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Near the Ancient High House we saw St. Chad’s church. Unfortunately it was closed, so we weren’t able to visit it.
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Stafford Castle. On this location we took Festus with us.

The Castle was build in 1100 by Robert de Toeni, later known as Robert of Stafford. In the 14th century Ralph became the 1st Earl of Stafford. He ordered the building of a stone keep and was granted a license to crenelate and so constructed the battlements.

By the early 17th century the condition of the castle had deteriorated. During the English Civil War the Parliamentary Committee in Stafford ordered it to be demolished.

It was rebuilt in the Gothic Revival Style, but the castle fell into ruin through this century. Rebuilt by the Jerningham family in the early 19th Century using the same foundations the keep was again a magnificent four stores structure. However, given over to caretakers and then abandoned again in the 1950s it became derelict once more.
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Maybe it’s a pigeon nest. We saw a few near the castle.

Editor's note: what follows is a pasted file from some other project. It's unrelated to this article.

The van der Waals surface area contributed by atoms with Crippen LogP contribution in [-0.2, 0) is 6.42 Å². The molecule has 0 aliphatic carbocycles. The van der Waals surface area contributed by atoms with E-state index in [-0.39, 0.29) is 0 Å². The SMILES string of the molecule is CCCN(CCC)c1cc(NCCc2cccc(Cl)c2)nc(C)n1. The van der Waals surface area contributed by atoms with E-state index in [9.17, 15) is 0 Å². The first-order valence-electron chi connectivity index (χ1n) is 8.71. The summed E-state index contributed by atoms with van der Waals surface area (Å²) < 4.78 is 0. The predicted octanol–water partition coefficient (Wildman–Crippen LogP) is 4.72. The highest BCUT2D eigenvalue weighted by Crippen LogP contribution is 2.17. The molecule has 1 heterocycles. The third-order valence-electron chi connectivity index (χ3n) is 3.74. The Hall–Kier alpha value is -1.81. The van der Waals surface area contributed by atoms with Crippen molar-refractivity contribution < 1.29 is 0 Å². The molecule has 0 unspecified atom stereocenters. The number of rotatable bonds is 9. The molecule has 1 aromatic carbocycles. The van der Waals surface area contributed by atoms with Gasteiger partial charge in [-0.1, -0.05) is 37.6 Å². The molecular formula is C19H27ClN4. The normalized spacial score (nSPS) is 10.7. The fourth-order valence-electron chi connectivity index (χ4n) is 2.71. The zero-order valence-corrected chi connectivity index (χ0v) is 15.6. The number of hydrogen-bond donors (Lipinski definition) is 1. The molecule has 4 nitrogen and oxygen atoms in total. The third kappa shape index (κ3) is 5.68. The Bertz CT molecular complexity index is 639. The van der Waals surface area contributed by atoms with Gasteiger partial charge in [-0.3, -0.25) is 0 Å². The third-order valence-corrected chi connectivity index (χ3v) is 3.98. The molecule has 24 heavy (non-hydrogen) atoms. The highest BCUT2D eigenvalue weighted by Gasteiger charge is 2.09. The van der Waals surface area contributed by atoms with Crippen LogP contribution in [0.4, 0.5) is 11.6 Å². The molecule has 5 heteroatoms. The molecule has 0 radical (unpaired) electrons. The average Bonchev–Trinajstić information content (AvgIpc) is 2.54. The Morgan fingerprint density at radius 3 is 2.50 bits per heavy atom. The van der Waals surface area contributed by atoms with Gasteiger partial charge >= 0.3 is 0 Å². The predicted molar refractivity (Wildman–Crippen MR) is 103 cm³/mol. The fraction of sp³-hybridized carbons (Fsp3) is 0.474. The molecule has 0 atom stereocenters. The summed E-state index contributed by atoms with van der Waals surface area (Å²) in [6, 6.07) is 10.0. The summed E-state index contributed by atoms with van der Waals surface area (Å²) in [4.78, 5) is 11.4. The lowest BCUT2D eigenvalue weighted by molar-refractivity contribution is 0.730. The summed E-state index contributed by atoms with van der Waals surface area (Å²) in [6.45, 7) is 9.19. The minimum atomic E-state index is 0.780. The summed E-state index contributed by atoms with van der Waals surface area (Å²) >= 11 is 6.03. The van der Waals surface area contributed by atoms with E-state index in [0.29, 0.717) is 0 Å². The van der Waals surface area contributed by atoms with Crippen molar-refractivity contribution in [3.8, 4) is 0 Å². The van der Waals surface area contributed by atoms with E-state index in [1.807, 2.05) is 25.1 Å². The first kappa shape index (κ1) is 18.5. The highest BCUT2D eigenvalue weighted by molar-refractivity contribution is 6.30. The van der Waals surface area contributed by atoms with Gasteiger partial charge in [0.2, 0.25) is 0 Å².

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I loved the internal walls.
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David Austin’s Roses. A lovely rose farm. It wasn’t on our list to see, but we pass by it, so we stopped to see the farm. It was very big and impressive.
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The rose gardens. Between the tearoom and the plant centre there are a few themed rose gardens, very beautiful. There are over 700 species of roses there.
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The plant centre was huge. Here is only a small part of it.
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We went to the camping site, we set up the tent and we went to Telford to see the Ironbridge Gorge. There are many museums to visit in Telford and a few circular walks near the bridge. We didn’t have time to visit them, but there are on our “to visit” list.
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In the evening we walked thru Shifnal. I was surprised to see how many restaurants there were in such a small town.
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Near the farm we saw a field with poppies. It looked better in the sunny day.